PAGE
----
Getting back on track to the main point of this blog, working at UPMC this summer has simply been a wonderful experience for me in every way. I work for an executive administrator, Margaret (Margie) Ealy, who oversees both the Department of Urology and the Department of Family Medicine. This has provided me with an outstanding opportunity to experience what is like to work with surgeons as well as with primary care doctors, and has given me more exposure to the ins and outs of health care than I ever could have hoped for in a three month span. Since both departments are affiliated with the University of Pittsburgh School of Medicine, I have also developed a substantial knowledge base of the research and educational sides of academic medicine. So far within the departments, I have worked on a number of complex projects in the areas of operations, quality improvement, strategy and finance. One of my most notable projects required me to travel to eight of our Urology outpatient clinics throughout western Pennsylvania in order to audit and improve high level disinfection processes key to patient safety. For another project, I first conducted a breakeven analysis for an outpatient Urology clinic, then created a tool in excel that our doctors could use to determine the mix and volume of CPT codes required to breakeven in FY17. Margie is an accountant by trade, so my financial analysis skills in particular have expanded considerably during my time here. She has helped me sharpen many of the tools I need to formulate solid analytical arguments, and I now consider my ability to work with numbers to be one of my professional strengths. The work here has been challenging, but I have always enjoyed figuring out new ways to solve problems, and I found my projects to be quite enjoyable overall.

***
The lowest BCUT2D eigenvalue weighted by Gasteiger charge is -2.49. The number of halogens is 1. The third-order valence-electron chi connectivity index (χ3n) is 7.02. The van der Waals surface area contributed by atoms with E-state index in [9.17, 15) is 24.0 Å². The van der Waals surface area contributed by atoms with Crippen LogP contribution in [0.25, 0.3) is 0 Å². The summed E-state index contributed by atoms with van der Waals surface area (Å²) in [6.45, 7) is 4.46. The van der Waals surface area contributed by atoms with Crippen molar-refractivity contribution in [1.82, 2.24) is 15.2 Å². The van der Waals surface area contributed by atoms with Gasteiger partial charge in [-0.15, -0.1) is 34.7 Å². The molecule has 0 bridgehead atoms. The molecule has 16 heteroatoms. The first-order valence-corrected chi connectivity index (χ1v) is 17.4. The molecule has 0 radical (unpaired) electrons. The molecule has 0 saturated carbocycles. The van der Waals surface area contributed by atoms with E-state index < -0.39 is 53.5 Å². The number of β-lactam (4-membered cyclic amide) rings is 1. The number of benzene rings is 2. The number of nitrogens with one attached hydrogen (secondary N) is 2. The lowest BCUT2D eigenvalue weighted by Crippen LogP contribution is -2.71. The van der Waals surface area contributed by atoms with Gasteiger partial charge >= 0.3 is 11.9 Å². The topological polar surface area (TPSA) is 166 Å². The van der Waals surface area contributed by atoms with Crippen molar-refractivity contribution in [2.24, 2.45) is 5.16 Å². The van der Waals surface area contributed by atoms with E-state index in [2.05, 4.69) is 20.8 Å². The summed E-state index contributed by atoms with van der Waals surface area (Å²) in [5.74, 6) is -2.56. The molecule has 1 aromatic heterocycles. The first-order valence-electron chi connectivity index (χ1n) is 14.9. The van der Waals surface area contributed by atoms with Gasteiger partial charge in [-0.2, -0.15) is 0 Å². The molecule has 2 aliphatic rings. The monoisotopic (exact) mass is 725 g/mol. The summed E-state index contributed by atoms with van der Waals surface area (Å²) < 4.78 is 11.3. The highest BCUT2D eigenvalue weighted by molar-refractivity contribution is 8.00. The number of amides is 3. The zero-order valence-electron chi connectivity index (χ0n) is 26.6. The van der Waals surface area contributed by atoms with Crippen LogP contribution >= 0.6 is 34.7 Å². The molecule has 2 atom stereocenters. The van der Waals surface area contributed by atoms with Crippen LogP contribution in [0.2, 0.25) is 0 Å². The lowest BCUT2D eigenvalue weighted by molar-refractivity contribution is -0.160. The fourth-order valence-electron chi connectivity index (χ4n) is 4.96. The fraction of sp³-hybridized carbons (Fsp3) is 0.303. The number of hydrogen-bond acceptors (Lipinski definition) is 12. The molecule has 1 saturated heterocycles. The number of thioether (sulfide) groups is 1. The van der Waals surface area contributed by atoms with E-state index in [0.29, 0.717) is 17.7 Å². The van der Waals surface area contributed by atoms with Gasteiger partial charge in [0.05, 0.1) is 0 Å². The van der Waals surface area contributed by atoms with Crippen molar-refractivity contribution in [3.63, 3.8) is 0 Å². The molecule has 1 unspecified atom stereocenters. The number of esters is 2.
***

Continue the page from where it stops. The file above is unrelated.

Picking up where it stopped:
In total, there were about 20 administrative residents placed throughout the UPMC system this summer. The administrative fellows at UPMC set up several breakfast and learns for all of the residents, which gave us the great opportunity to network and to learn from impressive high-level individuals at the organization. Recently, all of the administrative residents presented the results of our summer projects to our administrator preceptors, the fellows, and several notable high level executives. It was incredible to see how much each of the residents accomplished over the last three months, and I was very proud to be a part of such an impressive group of individuals:
In the end, I absolutely believe that I made the right choice to move out to Pittsburgh this summer, and my time here at UPMC has been everything I was hoping an administrative residency would be. As several of my classmates also suggested in their blog posts, I would really recommend that upcoming first year students expand their horizons and find an administrative residency outside of their comfort zone, whether that is a position in another state or simply a new type of work experience. The skills that I have learned, and the growth that I have experienced this summer, will be invaluable to me as I move forward in my career and in my life. I look forward to returning to Columbus this fall for my second year of the MHA program, and am more excited than ever about my future as a health care administrator.